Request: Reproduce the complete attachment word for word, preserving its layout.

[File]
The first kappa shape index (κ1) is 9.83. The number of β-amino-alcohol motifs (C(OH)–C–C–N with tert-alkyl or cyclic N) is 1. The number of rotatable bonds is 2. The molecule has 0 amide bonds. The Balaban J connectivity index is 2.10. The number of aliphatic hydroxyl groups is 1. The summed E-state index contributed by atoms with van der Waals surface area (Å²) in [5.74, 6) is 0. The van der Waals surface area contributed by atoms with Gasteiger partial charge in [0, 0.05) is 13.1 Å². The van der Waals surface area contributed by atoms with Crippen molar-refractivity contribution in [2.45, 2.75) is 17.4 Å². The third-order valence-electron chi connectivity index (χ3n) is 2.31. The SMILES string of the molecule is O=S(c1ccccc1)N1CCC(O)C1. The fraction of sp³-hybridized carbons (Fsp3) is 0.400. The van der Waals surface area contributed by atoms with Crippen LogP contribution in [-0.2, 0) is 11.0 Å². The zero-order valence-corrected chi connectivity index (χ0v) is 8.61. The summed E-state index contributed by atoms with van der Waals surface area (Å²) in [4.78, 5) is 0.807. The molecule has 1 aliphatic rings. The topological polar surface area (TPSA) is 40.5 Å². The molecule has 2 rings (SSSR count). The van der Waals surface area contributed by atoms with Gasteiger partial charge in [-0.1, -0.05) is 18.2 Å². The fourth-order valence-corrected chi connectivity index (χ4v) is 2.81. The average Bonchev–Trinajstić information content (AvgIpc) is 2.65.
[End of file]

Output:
The first kappa shape index (κ1) is 9.83. The number of β-amino-alcohol motifs (C(OH)–C–C–N with tert-alkyl or cyclic N) is 1. The number of rotatable bonds is 2. The molecule has 0 amide bonds. The Balaban J connectivity index is 2.10. The number of aliphatic hydroxyl groups is 1. The summed E-state index contributed by atoms with van der Waals surface area (Å²) in [5.74, 6) is 0. The van der Waals surface area contributed by atoms with Gasteiger partial charge in [0, 0.05) is 13.1 Å². The van der Waals surface area contributed by atoms with Crippen molar-refractivity contribution in [2.45, 2.75) is 17.4 Å². The third-order valence-electron chi connectivity index (χ3n) is 2.31. The SMILES string of the molecule is O=S(c1ccccc1)N1CCC(O)C1. The fraction of sp³-hybridized carbons (Fsp3) is 0.400. The van der Waals surface area contributed by atoms with Crippen LogP contribution in [-0.2, 0) is 11.0 Å². The zero-order valence-corrected chi connectivity index (χ0v) is 8.61. The summed E-state index contributed by atoms with van der Waals surface area (Å²) in [4.78, 5) is 0.807. The molecule has 1 aliphatic rings. The topological polar surface area (TPSA) is 40.5 Å². The molecule has 2 rings (SSSR count). The van der Waals surface area contributed by atoms with Gasteiger partial charge in [-0.1, -0.05) is 18.2 Å². The fourth-order valence-corrected chi connectivity index (χ4v) is 2.81. The average Bonchev–Trinajstić information content (AvgIpc) is 2.65.